Levi on "Hominid Ecology"

 

Levi Bryant has a great post over at Larval Subjects championing the neologism ‘hominid ecology’ over traditional terms like ‘society’ or ‘culture’. This is motivated by the claim that modernity has erected an unwarranted chasm between the realm of nature governed by causal necessity and a realm of society/culture governed by norms, beliefs, meanings and social practices.

The problem with this viewpoint, Levi argues, is that it privileges the mediating role of meanings and institutions while ignoring the mediating roles of things: “[You] seldom hear an analysis in the social sciences but especially in the humanities of how the layout of roads alone in a particular city bring certain people together and keeps certain people elsewhere.”  Bruno Latour’s analysis of the efficacy with which the cumbersome weights attached to European hotel keys translate the prescription Leave your hotel keys ! into a more or less unconscious habit provides a vivid, if modest, example of the co-dependence of social agency and material capacity.

Moreover, the ontological distinction between blind material processes and the kingdom of autonomous agents governed by inter-subjectively recognizable principles ignores the sources of normativity and autonomy in self-organizing material systems – human and nonhuman alike – and thus, as Levi suggests, is based on an outmoded form of materialism. A system can be regarded as autonomous – in this wider sense – if it actively replicates the conditions for its own persistence (e.g. by maintaining the non-equilibrium conditions for a chemical metabolism or by using an immune system to target pathogens – See, for example, Christensen 2012; Collier 2002). Autonomy is not merely an ontological fact but provides a basis for considering the capacities and entitlements of complex living systems, as Martha Nussbaum argues (Nussbaum 2004).

I’m sympathetic to both these claims. In my own work on the posthuman I’ve argued that an adequate consideration of human distinctiveness needs to look at the imbrication of biological humans into a complex socio-technical network which I refer to as “The Wide Human”. In my forthcoming piece in the Singularity Hypothesis I write:

the emergence of biological humans has been one aspect of the technogenesis of a planet-wide assemblage composed of biological humans locked into networks of increasingly “lively” and “autonomous” technical artefacts… It is this wider, interlocking system, and not bare-brained biological humans, that would furnish the conditions for the emergence of posthumans. Were the emergence of posthumans to occur, it would thus be a historical rupture in the development of this extended socio-technical network (Roden 2012).

The full expression of human nature – if we insist on using this term – requires a social and technological infrastructure. A humanly distinctive capacity for language acquisition lies inert without exposure to a linguistic environment, for example.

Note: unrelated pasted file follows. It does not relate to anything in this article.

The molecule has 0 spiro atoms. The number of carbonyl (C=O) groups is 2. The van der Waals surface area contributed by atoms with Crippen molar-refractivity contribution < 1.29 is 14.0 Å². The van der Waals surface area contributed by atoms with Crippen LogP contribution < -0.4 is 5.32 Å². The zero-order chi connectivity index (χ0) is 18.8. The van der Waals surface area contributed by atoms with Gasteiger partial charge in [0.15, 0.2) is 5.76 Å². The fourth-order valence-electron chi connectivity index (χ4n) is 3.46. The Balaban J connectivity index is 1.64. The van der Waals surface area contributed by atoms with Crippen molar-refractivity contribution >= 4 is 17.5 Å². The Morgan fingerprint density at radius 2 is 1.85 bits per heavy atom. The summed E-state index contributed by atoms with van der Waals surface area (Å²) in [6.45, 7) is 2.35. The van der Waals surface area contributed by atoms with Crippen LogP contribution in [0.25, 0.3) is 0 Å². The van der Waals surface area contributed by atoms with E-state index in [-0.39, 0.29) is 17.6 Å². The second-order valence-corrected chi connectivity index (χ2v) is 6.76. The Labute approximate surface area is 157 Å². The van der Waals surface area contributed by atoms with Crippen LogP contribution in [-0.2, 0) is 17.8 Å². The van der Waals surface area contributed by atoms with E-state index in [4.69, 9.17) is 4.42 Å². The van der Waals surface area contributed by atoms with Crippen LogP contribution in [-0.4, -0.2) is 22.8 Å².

However, the dependence runs the other way – both with respect to technological artefacts and, increasingly, among the planet’s non-hominid ecologies.  Biological humans are obligatory components of socio-technical systems like air-carrier groups and cities. If every human being on the Earth were to disappear these constructions would effectively cease to exist while their nonhuman carapaces would rapidly degrade. Hypothetical posthumans would be distinguished from other nonhumans by: a) their technical genesis; b) their capacity to operate with appreciable independence of the Wide Human.

Until the advent of posthumans, however, the nonhumans composing the Wide Human will asymmetrically depend on narrow humans. Without narrow humans most would just cease to exist (though domestic cats might well buck this trend according to Channel 4 documentary embedded above!). By the same token, until posthumans arrive, the functions of the technological components of the Wide Human will depend on the inter-subjective agency of humans. While autonomy and agency are widely distributed outside the narrow human, the collective agency of biologically human organisms fixes the purposes of other Wide Humans – this is what determines membership or non-membership of the Wide Human. Thus recognition of the dependence of social relations on nonhumans should be tempered with recognition of the asymmetries which structure the Wide Human and which may increasingly characterize other ecosystems on the planet as the anthropocene progresses.

Christensen, Wayne (2012). Natural sources of normativity. Studies in History and Philosophy of Science Part C 43 (1):104-112.

John Collier (2002). What is autonomy?

Nussbaum, Martha (2004)  ‘Beyond “Compassion and Humanity”: Justice for Nonhuman Animals’. Animal Rights: Current Debates and New Directions. Oxford University Press.

Roden, David 2012 ‘The Disconnection Thesis’. The Singularity Hypothesis: A Scientific and Technological Assessment. Edited by Amnon Eden, Johnny Søraker, Jim Moor, and Eric Steinhart. Springer Frontiers Collection.

 

 

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